Qatar's attempt to end a growing crisis in the Palestinian territories appeared to end in failure on Tuesday after Hamas rejected the plan's key demands that it recognize Israel and renounce violence.
The rival Fatah group declared the Qatari initiative a failure and blamed Hamas for the breakdown in negotiations -- the latest setback to international efforts to moderate the Islamic militant group and restore much-needed aid to the Palestinians.
Ghazi Hamad, spokesman for the Hamas-led government, said the group is ready to continue the negotiations, insisting that "the way is not blocked."
Hamad said his group has reservations about Qatar's proposal for a new Palestinian national unity government that would recognize Israel's right to exist. He also said his group is not ready to give up its armed struggle against Israel.
"We differentiate between resistance and terrorism," he said.
Hamad spoke a day after Qatar's foreign minister presented his country's six-point plan in separate meetings with Palestinian President Mahmoud Abbas of Fatah and Prime Minister Ismail Haniyeh of Hamas. The minister, Sheik Hamad bin Jassem al Thani, left the area early on Tuesday.
Israel kept up its pressure on militants overnight, with an airstrike on the Gaza home of a Hamas legislator, Mariam Farhat. Palestinian security officials said the house was unoccupied at the time of the attack, in the early hours yesterday, and no casualties were reported.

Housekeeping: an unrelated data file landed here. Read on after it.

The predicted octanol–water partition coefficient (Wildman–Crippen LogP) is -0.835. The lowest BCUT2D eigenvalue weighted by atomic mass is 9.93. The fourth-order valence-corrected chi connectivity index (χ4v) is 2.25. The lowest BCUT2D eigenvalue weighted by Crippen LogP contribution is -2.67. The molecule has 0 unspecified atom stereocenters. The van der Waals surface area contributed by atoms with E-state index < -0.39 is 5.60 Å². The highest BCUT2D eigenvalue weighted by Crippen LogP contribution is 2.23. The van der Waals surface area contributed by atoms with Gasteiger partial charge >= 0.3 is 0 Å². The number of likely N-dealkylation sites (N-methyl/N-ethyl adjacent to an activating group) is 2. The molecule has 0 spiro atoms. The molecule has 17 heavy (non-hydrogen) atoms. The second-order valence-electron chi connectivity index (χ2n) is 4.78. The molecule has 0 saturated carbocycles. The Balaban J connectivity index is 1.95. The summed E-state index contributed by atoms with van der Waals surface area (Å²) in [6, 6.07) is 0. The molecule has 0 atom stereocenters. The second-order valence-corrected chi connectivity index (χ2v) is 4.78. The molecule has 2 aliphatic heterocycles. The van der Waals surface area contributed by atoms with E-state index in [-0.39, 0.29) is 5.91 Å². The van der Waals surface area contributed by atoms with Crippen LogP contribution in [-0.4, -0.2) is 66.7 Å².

The army said aircraft hit an uninhabited building in which arms were stored.
On Tuesday night, an Israeli aircraft fired a missile at a vehicle near the Nusseirat refugee camp in central Gaza, Palestinians said, wounding a gunman. The military said only that it struck at a militant.
Earlier on Tuesday, Israeli forces shot and killed an armed Palestinian near the border fence, the military and Palestinians said.
Israel and Western donor nations cut off hundreds of millions of dollars to the Palestinian Authority after Hamas won parliamentary elections in January and formed a new government.
The international community wants Hamas to renounce violence, recognize Israel and accept past peace agreements.
Hamas refuses to accept the conditions, despite widespread economic hardship caused by the international sanctions.
Palestinian Information Minister Youssef Rizka of Hamas blamed the US for the deadlock, saying the US rejected what he called the "reconciliation document," referring to a plan formulated by Palestinian prisoners in Israeli jails, accepting a Palestinian state in the West Bank but not explicitly recognizing Israel.
The document has been a basis for Hamas-Fatah talks.
Rizka said on Tuesday that Hamas would not give in to the international demands "that ask of the government to directly recognize the two-state solution and renounce terrorism, which are hard conditions and were rejected by the people in the last election."
An Israeli military offensive in Gaza, launched after Hamas-linked militants tunneled under the border and captured an Israeli soldier in June, has added to the misery. The soldier remains in captivity.
Abbas has been pushing Hamas to form a coalition based on the international demands as a way out of the crisis.
Negotiations have been going on for weeks, but without results. The rising tensions led to infighting that killed 12 people last week.